In order to better discuss the ideas and findings presented by Dr. Martin, we have decided to cover her talk in a four-part series:

  1. An introduction to discuss background and research questions
  2. Evidence for signaling between active synapses and the nucleus
  3. Distributed or specified distribution? How does mRNA travel to distal synapses?
  4. Synapse activation regulates protein synthesis



By 1970, it was clear that long-term memory formation relied on protein synthesis [1]. Later studies further confirmed this by showing that long-term potentiation (LTP) is similarly dependent on the generation of new proteins [2]. In hindsight, these findings may not be altogether surprising. However, as is typical of important scientific discoveries, the protein synthesis dependent nature of memory formation spurred further questions and research. In her recent work, Dr. Martin has explored the mechanisms that allow signaling molecules, mRNA, and/or proteins to negotiate the distance between the synapse and nucleus. This research is important for linking the electrical activity that enables memory formation, like LTP, with the cellular and molecular mechanisms that allow protein synthesis to occur.


According to Dr. Martin, there are essentially two broad questions that have to be addressed in order to understand the nature of synapse-nuclear interactions. The simpler of the two revolves around the spatial relationship of distal synapses to the nucleus. In other words: how does the signal, or information, that a synapse has been activated travel to the nucleus and trigger transcription?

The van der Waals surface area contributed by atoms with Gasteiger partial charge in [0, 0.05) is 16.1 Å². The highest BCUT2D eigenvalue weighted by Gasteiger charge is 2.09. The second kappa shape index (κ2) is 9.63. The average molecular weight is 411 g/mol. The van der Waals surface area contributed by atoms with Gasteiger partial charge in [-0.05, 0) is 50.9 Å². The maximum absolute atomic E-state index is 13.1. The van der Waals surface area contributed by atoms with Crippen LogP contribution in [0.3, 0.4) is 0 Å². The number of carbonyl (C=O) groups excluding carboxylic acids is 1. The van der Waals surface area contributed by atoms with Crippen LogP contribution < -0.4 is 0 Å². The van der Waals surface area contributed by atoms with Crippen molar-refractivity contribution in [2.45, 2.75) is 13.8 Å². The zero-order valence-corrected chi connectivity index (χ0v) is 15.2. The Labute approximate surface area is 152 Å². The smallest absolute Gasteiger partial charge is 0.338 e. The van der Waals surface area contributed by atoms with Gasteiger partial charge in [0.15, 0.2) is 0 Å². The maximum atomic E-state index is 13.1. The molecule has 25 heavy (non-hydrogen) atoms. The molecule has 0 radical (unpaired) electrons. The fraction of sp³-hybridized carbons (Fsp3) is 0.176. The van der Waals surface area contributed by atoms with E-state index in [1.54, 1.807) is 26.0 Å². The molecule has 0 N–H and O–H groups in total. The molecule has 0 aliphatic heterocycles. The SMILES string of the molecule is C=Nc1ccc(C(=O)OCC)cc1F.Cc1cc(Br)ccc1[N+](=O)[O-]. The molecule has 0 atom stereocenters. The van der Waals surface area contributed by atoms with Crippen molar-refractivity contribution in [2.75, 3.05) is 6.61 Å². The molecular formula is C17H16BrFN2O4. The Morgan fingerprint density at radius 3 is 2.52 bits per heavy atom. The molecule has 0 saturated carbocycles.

Because of the possibility of highly varied dendritic arborization, this distance from can be rather far. In mouse pyramidal cells, for example, dendritic length varies from 200-800 um [3] – a distance that is 10-40 times further than the diameter of the soma.

The second, more complex, problem is to understand how the product of nuclear activity targets the activated synapse with a high degree of specificity. The protein-dependent LTP and corresponding increase in synaptic strength are synapse specific [4]. Therefore the consequence of nuclear activity cannot have widespread effects.

Next Steps

In the following posts of this series, we will discuss the the experiments that have allowed Dr. Martin and her lab to show 1) how signaling molecules move from distal dendritic synapses to the nucleus and trigger transcription, 2) how this leads to a distribution of mRNA within the cell, and 3) how synapse activation results in synapse-specific translation.


1. Agranoff, B.W., Davis, R.E., Casola, L. & Lim, R. (1967). Science 158, 1600-1601
2. Lynch, M.A. (2004). Long-term potentiation and memory. Pysiological Reviews. 84:1, pp. 87-136.
3. Benavides-Piccione, R., Hamzei-Sichani, F., Ballesteros-Yanez, I., DeFelipe, J., Yuste, R. (2006). Dendritic size of pyramidal neurons differs among mouse cortical regions. Cerebral Cortex, 16:7, pp. 990-1001
4. Martin, K.C. (2014). The living record of memory: Gene, neurons, and synapses. SfN 2014 Presidential Lecture.

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    1. Agranoff, B.W., Davis, R.E., Casola, L. & Lim, R. (1967). Science 158, 1600-1601
    2. Lynch, M.A. (2004). Long-term potentiation and memory. Pysiological Reviews. 84:1, pp. 87-136.
    3. Benavides-Piccione, R., Hamzei-Sichani, F., Ballesteros-Yanez, I., DeFelipe, J., Yuste, R. (2006). Dendritic size of pyramidal neurons differs among mouse cortical regions. Cerebral Cortex, 16:7, pp. 990-1001
    4. Martin, K.C. (2014). The living record of memory: Gene, neurons, and synapses. SfN 2014 Presidential Lecture.

Live from Neuroscience 2014

More than 30,000 neuroscientists are expected to gather in the nation’s capital this week to attend the annual Society for Neuroscience conference. The newest findings and breakthroughs in brain science are first shared and discussed at conferences such as Neuroscience 2014. And this year, we are bringing those findings to you.

Two of Grey Matters’ officers will be attending the conference and writing about the seminars, symposia, and posters they encounter. So, follow along and learn about the cutting edge neuroscience coming out of Neuroscience 2014.

All posts related to this year’s conference will be lited below. Our twitter feed will have more frequent updates.